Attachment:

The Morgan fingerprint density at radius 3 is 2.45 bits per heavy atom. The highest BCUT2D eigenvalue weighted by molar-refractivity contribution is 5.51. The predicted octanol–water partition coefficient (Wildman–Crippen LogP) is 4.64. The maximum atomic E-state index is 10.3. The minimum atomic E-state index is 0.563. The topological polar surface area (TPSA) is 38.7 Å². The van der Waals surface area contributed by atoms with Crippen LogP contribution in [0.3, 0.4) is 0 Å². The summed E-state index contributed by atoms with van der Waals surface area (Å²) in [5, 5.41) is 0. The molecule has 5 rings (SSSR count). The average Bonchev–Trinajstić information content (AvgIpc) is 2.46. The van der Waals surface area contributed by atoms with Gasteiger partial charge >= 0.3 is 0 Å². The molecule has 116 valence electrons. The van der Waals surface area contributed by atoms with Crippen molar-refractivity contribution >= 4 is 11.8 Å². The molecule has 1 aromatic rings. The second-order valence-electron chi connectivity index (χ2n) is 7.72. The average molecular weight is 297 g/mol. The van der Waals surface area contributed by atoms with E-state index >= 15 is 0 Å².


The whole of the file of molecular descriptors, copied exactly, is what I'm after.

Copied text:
The Morgan fingerprint density at radius 3 is 2.45 bits per heavy atom. The highest BCUT2D eigenvalue weighted by molar-refractivity contribution is 5.51. The predicted octanol–water partition coefficient (Wildman–Crippen LogP) is 4.64. The maximum atomic E-state index is 10.3. The minimum atomic E-state index is 0.563. The topological polar surface area (TPSA) is 38.7 Å². The van der Waals surface area contributed by atoms with Crippen LogP contribution in [0.3, 0.4) is 0 Å². The summed E-state index contributed by atoms with van der Waals surface area (Å²) in [5, 5.41) is 0. The molecule has 5 rings (SSSR count). The average Bonchev–Trinajstić information content (AvgIpc) is 2.46. The van der Waals surface area contributed by atoms with Gasteiger partial charge >= 0.3 is 0 Å². The molecule has 116 valence electrons. The van der Waals surface area contributed by atoms with Crippen molar-refractivity contribution >= 4 is 11.8 Å². The molecule has 1 aromatic rings. The second-order valence-electron chi connectivity index (χ2n) is 7.72. The average molecular weight is 297 g/mol. The van der Waals surface area contributed by atoms with E-state index >= 15 is 0 Å².